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Civilization or partisanisation?

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Editor: The party political conflict that abounds drains the intelligence and creative stamina of the nation and plunges us into a quagmire of jealousy and hatred. This is anti-creative and destroys the very essence of what constitutes the development of a Caribbean civilization. {{more}}

The partisan perspective that shows strong, biased support for a political cause and a tendency not to listen to other people’s opinions has a stranglehold on our country. In the absence of other role models, the politicians, and partisan media personalities define our thinking. The partisan perspective represents only one biased interpretation of any issue.

It is naïve to expect politicians and their affiliates NOT to be biased – each party has an agenda to govern by grasping power and remaining in power. But when this perspective dictates the thinking of the general populace it creates the divisiveness that infiltrates our daily lives.

Many peoples’ decision to side with one party or another is based on limited and biased information and a dependent mentality that allows others with set agendas to think for them.

While colonial powers suppressed through biased information in educational and other institutions,the present education system still does not encourage children to analyse or question, to think independently. They depend on an authority figure to think for them and are primed to become partisan, eventually substituting the teacher with a politician as the authority figure.

By allowing political partisanship to wholly direct our thinking and interactions, influence our choice of friends and associates, we eventually become fearful and guarded.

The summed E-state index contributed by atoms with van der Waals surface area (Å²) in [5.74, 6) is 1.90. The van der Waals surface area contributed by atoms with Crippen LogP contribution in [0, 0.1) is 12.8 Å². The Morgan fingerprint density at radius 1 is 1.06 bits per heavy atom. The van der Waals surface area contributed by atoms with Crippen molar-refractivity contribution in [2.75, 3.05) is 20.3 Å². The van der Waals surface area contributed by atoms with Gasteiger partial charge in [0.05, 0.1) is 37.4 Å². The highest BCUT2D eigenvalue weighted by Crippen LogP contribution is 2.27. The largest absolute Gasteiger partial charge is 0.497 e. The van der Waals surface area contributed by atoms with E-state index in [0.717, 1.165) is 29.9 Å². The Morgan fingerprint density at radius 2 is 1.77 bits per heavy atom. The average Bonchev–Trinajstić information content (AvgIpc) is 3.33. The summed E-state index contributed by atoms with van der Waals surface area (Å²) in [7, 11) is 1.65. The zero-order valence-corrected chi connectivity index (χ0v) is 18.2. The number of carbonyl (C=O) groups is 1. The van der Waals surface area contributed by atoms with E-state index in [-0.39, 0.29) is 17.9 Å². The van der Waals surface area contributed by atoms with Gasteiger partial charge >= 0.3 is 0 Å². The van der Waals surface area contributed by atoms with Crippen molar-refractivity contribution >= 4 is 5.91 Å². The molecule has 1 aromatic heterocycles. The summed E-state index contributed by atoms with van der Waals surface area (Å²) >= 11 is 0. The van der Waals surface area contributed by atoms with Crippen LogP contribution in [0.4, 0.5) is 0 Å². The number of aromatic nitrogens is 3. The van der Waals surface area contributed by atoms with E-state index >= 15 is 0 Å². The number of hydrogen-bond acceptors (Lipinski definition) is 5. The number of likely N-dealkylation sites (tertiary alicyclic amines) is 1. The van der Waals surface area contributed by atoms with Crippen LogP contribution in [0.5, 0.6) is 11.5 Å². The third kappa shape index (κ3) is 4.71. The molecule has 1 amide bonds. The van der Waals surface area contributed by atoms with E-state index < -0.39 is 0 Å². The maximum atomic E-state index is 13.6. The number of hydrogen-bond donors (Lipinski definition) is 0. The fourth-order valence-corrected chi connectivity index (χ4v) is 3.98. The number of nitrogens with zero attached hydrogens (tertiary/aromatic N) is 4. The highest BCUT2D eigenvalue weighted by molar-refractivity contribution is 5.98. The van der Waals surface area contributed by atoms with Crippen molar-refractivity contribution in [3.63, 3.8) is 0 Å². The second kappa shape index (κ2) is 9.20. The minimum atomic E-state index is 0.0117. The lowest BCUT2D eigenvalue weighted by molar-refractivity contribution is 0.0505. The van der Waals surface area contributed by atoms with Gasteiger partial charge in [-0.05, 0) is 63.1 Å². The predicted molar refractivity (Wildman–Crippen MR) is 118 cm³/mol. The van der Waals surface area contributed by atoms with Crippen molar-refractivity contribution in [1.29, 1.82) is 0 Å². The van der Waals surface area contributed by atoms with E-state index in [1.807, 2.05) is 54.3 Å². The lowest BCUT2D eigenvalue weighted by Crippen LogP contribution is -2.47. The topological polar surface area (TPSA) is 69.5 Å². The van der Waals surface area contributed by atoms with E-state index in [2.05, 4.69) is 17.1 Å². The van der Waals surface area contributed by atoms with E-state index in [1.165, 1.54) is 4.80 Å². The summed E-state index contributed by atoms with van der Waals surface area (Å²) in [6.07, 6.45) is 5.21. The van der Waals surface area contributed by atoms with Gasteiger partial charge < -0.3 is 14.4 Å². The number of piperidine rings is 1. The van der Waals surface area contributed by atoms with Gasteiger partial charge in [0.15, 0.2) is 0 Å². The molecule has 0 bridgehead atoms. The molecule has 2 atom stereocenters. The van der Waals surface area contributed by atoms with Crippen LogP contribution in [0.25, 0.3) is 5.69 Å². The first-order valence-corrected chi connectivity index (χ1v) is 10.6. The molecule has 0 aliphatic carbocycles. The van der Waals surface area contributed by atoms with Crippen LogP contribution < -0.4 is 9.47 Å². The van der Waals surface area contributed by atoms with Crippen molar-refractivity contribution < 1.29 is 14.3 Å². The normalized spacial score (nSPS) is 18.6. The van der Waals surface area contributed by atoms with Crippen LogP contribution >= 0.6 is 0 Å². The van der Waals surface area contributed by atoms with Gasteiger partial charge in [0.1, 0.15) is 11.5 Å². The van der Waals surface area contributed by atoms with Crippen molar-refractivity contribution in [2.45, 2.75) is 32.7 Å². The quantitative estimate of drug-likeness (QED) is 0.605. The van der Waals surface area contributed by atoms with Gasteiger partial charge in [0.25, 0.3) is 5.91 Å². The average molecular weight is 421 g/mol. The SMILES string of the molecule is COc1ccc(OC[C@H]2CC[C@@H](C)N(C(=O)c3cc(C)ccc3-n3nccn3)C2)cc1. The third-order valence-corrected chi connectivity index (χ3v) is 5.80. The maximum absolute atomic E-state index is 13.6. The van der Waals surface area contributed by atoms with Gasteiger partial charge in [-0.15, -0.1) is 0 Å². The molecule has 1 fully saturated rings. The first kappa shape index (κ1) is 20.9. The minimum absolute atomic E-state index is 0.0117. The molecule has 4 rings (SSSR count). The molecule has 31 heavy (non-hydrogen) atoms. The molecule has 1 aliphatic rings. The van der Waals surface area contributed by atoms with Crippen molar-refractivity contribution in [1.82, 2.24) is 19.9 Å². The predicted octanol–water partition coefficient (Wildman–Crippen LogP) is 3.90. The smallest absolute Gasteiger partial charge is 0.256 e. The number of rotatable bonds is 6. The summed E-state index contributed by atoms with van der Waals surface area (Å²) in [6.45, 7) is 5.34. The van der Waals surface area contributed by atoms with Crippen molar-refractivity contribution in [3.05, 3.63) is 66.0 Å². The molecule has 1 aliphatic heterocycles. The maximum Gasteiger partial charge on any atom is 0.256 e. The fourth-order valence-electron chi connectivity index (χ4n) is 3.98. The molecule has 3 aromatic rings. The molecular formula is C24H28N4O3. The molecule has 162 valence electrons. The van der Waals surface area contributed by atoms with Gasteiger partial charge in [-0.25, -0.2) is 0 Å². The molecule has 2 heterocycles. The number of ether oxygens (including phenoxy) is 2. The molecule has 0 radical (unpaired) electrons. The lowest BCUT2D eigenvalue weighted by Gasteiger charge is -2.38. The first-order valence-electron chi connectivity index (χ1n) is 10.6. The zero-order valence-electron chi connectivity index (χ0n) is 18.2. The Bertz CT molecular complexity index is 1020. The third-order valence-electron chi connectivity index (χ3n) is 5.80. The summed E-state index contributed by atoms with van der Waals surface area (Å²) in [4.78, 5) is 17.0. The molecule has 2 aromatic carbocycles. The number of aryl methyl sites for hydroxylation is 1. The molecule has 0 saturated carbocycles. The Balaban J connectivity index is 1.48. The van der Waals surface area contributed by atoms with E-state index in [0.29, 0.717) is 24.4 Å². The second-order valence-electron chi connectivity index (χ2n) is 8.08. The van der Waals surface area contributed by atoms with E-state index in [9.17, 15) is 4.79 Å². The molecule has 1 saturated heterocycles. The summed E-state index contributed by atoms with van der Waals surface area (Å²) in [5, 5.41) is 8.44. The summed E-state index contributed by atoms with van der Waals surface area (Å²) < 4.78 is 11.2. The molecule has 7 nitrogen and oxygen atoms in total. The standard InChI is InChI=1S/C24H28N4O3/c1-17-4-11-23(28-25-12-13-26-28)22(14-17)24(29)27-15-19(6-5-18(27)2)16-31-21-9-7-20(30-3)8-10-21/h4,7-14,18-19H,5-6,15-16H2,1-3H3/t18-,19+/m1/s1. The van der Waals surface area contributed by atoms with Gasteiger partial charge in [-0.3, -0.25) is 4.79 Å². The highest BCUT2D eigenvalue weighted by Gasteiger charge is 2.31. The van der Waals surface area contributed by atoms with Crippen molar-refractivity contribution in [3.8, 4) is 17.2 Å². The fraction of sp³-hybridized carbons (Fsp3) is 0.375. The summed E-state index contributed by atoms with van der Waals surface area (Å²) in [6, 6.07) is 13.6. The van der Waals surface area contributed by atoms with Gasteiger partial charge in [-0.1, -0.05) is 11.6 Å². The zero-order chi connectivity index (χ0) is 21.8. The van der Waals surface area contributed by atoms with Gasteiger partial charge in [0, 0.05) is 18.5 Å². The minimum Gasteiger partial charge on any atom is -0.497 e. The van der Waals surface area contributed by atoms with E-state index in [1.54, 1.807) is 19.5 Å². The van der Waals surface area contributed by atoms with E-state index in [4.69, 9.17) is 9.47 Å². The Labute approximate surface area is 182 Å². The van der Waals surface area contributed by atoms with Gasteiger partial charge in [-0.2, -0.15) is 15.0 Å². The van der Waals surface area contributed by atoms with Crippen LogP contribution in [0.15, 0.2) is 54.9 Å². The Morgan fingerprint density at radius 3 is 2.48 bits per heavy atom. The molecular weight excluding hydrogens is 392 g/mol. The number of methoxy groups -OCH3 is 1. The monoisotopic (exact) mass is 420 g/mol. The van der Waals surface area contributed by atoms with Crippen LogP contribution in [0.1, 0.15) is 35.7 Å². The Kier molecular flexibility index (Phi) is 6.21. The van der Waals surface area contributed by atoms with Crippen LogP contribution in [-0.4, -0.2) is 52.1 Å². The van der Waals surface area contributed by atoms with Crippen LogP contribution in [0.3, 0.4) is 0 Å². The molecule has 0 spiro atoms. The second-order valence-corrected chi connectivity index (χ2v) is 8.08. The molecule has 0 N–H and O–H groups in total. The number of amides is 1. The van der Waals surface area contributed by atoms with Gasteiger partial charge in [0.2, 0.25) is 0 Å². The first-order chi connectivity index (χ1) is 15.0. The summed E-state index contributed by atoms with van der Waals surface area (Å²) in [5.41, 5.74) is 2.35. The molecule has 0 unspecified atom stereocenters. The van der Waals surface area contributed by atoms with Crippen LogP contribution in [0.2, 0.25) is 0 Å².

We give those in power and their opposition control of our lives. We give up our freedom to think and create. At this point, freedom embodied in democracy is seriously undermined.

A balanced non-partisan perspective involves questioning, listening to a range of viewpoints, finding out more information and forming an independent opinion.

With few alternative perspectives presented through the media, enforced mental dependency in the educational system and biased role models ensure they are seriously constrained in their thinking and rally behind someone else to do their thinking for them.

Most politicians are happy to play that role; it serves their agenda well, and once in power few possess the political courage to attempt to end the vicious circle of dependent thinking fostered since emancipation.

But we still live in a democracy where as individuals we are free to choose an alternative – to inform ourselves, to validate information, to look at the truth, to use our own experience to come to our own common sense conclusions.

We are free to choose balance instead of bias. We can express dissatisfaction with and resistance to indoctrination. We can take more control of certain aspects of our lives.

Vonnie Roudette









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